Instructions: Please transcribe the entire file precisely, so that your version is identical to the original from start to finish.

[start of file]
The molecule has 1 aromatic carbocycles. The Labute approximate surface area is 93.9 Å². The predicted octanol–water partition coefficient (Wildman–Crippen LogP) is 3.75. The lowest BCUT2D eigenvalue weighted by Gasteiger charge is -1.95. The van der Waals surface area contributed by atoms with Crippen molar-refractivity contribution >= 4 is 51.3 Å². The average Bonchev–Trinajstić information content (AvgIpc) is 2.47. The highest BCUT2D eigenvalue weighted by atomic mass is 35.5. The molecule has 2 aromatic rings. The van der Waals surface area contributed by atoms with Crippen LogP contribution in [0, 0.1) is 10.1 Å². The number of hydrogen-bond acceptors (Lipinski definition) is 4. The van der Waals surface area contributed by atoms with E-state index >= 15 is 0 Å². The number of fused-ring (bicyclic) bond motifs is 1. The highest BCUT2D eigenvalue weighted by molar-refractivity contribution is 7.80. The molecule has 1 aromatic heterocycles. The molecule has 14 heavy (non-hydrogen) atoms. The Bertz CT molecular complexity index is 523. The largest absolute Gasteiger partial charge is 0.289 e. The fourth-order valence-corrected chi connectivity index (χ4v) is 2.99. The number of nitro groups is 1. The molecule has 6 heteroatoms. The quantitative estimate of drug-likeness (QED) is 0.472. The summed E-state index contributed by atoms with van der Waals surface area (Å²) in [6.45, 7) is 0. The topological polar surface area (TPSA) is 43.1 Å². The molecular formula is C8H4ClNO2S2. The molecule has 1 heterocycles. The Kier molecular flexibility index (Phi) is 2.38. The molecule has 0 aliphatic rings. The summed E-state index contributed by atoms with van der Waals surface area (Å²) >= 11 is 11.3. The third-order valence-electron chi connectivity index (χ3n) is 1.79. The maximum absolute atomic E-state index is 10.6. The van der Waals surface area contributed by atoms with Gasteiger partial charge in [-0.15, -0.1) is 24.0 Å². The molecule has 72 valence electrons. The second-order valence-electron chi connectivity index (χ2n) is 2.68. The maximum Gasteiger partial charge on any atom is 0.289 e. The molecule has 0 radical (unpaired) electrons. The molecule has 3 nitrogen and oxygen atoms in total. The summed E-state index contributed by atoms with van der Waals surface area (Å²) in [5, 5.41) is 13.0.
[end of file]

The molecule has 1 aromatic carbocycles. The Labute approximate surface area is 93.9 Å². The predicted octanol–water partition coefficient (Wildman–Crippen LogP) is 3.75. The lowest BCUT2D eigenvalue weighted by Gasteiger charge is -1.95. The van der Waals surface area contributed by atoms with Crippen molar-refractivity contribution >= 4 is 51.3 Å². The average Bonchev–Trinajstić information content (AvgIpc) is 2.47. The highest BCUT2D eigenvalue weighted by atomic mass is 35.5. The molecule has 2 aromatic rings. The van der Waals surface area contributed by atoms with Crippen LogP contribution in [0, 0.1) is 10.1 Å². The number of hydrogen-bond acceptors (Lipinski definition) is 4. The van der Waals surface area contributed by atoms with E-state index >= 15 is 0 Å². The number of fused-ring (bicyclic) bond motifs is 1. The highest BCUT2D eigenvalue weighted by molar-refractivity contribution is 7.80. The molecule has 1 aromatic heterocycles. The molecule has 14 heavy (non-hydrogen) atoms. The Bertz CT molecular complexity index is 523. The largest absolute Gasteiger partial charge is 0.289 e. The fourth-order valence-corrected chi connectivity index (χ4v) is 2.99. The number of nitro groups is 1. The molecule has 6 heteroatoms. The quantitative estimate of drug-likeness (QED) is 0.472. The summed E-state index contributed by atoms with van der Waals surface area (Å²) in [6.45, 7) is 0. The topological polar surface area (TPSA) is 43.1 Å². The molecular formula is C8H4ClNO2S2. The molecule has 1 heterocycles. The Kier molecular flexibility index (Phi) is 2.38. The molecule has 0 aliphatic rings. The summed E-state index contributed by atoms with van der Waals surface area (Å²) >= 11 is 11.3. The third-order valence-electron chi connectivity index (χ3n) is 1.79. The maximum absolute atomic E-state index is 10.6. The van der Waals surface area contributed by atoms with Gasteiger partial charge in [-0.15, -0.1) is 24.0 Å². The molecule has 72 valence electrons. The second-order valence-electron chi connectivity index (χ2n) is 2.68. The maximum Gasteiger partial charge on any atom is 0.289 e. The molecule has 0 radical (unpaired) electrons. The molecule has 3 nitrogen and oxygen atoms in total. The summed E-state index contributed by atoms with van der Waals surface area (Å²) in [5, 5.41) is 13.0.